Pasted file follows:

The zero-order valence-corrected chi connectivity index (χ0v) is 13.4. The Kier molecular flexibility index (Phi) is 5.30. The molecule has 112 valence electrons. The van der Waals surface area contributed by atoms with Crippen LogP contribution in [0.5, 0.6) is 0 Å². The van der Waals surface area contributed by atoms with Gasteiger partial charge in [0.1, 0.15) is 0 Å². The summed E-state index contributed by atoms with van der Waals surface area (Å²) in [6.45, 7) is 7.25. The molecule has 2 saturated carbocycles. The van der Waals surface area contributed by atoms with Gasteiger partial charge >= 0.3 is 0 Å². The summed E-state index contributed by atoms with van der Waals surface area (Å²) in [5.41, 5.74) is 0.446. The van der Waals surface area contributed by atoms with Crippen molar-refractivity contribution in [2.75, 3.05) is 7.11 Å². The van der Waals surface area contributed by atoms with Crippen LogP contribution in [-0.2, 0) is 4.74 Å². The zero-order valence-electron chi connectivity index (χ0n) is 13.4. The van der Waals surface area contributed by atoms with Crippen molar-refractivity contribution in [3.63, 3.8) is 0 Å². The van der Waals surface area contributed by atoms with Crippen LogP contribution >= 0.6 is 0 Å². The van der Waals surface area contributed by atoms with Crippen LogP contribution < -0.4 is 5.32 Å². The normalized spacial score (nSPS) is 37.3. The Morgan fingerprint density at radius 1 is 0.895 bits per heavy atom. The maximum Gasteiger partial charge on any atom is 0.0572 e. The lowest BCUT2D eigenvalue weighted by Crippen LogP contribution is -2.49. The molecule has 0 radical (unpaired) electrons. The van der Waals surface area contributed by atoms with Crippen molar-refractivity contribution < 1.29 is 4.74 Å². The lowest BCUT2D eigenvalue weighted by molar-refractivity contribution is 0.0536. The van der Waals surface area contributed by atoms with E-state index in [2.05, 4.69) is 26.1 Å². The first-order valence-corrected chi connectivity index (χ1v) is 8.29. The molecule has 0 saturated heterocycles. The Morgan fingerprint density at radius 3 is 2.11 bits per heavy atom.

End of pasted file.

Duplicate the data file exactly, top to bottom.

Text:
The zero-order valence-corrected chi connectivity index (χ0v) is 13.4. The Kier molecular flexibility index (Phi) is 5.30. The molecule has 112 valence electrons. The van der Waals surface area contributed by atoms with Crippen LogP contribution in [0.5, 0.6) is 0 Å². The van der Waals surface area contributed by atoms with Gasteiger partial charge in [0.1, 0.15) is 0 Å². The summed E-state index contributed by atoms with van der Waals surface area (Å²) in [6.45, 7) is 7.25. The molecule has 2 saturated carbocycles. The van der Waals surface area contributed by atoms with Gasteiger partial charge >= 0.3 is 0 Å². The summed E-state index contributed by atoms with van der Waals surface area (Å²) in [5.41, 5.74) is 0.446. The van der Waals surface area contributed by atoms with Crippen molar-refractivity contribution in [2.75, 3.05) is 7.11 Å². The van der Waals surface area contributed by atoms with Crippen LogP contribution in [-0.2, 0) is 4.74 Å². The zero-order valence-electron chi connectivity index (χ0n) is 13.4. The van der Waals surface area contributed by atoms with Crippen molar-refractivity contribution in [3.63, 3.8) is 0 Å². The van der Waals surface area contributed by atoms with Crippen LogP contribution >= 0.6 is 0 Å². The van der Waals surface area contributed by atoms with Crippen LogP contribution < -0.4 is 5.32 Å². The normalized spacial score (nSPS) is 37.3. The Morgan fingerprint density at radius 1 is 0.895 bits per heavy atom. The maximum Gasteiger partial charge on any atom is 0.0572 e. The lowest BCUT2D eigenvalue weighted by Crippen LogP contribution is -2.49. The molecule has 0 radical (unpaired) electrons. The van der Waals surface area contributed by atoms with Crippen molar-refractivity contribution < 1.29 is 4.74 Å². The lowest BCUT2D eigenvalue weighted by molar-refractivity contribution is 0.0536. The van der Waals surface area contributed by atoms with E-state index in [2.05, 4.69) is 26.1 Å². The first-order valence-corrected chi connectivity index (χ1v) is 8.29. The molecule has 0 saturated heterocycles. The Morgan fingerprint density at radius 3 is 2.11 bits per heavy atom.